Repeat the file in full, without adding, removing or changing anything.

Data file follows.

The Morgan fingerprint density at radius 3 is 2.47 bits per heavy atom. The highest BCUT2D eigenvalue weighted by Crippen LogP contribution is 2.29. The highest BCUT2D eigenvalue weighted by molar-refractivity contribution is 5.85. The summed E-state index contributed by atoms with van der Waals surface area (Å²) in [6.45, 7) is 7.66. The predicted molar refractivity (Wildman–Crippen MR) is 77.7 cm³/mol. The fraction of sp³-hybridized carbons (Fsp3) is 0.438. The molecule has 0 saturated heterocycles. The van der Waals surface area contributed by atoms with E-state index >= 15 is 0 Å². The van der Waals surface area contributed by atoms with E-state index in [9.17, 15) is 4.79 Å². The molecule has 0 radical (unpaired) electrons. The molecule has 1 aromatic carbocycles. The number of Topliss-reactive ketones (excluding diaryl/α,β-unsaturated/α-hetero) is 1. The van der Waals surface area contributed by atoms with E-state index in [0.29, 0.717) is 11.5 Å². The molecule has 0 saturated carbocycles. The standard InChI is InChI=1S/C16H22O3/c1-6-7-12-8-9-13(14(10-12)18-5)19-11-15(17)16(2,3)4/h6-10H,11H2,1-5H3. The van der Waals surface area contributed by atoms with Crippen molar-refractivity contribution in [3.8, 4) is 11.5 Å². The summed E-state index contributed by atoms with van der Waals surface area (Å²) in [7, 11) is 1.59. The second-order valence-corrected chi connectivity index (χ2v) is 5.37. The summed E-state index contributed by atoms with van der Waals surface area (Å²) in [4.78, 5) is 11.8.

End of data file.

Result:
The Morgan fingerprint density at radius 3 is 2.47 bits per heavy atom. The highest BCUT2D eigenvalue weighted by Crippen LogP contribution is 2.29. The highest BCUT2D eigenvalue weighted by molar-refractivity contribution is 5.85. The summed E-state index contributed by atoms with van der Waals surface area (Å²) in [6.45, 7) is 7.66. The predicted molar refractivity (Wildman–Crippen MR) is 77.7 cm³/mol. The fraction of sp³-hybridized carbons (Fsp3) is 0.438. The molecule has 0 saturated heterocycles. The van der Waals surface area contributed by atoms with E-state index >= 15 is 0 Å². The van der Waals surface area contributed by atoms with E-state index in [9.17, 15) is 4.79 Å². The molecule has 0 radical (unpaired) electrons. The molecule has 1 aromatic carbocycles. The number of Topliss-reactive ketones (excluding diaryl/α,β-unsaturated/α-hetero) is 1. The van der Waals surface area contributed by atoms with E-state index in [0.29, 0.717) is 11.5 Å². The molecule has 0 saturated carbocycles. The standard InChI is InChI=1S/C16H22O3/c1-6-7-12-8-9-13(14(10-12)18-5)19-11-15(17)16(2,3)4/h6-10H,11H2,1-5H3. The van der Waals surface area contributed by atoms with Crippen molar-refractivity contribution in [3.8, 4) is 11.5 Å². The summed E-state index contributed by atoms with van der Waals surface area (Å²) in [7, 11) is 1.59. The second-order valence-corrected chi connectivity index (χ2v) is 5.37. The summed E-state index contributed by atoms with van der Waals surface area (Å²) in [4.78, 5) is 11.8.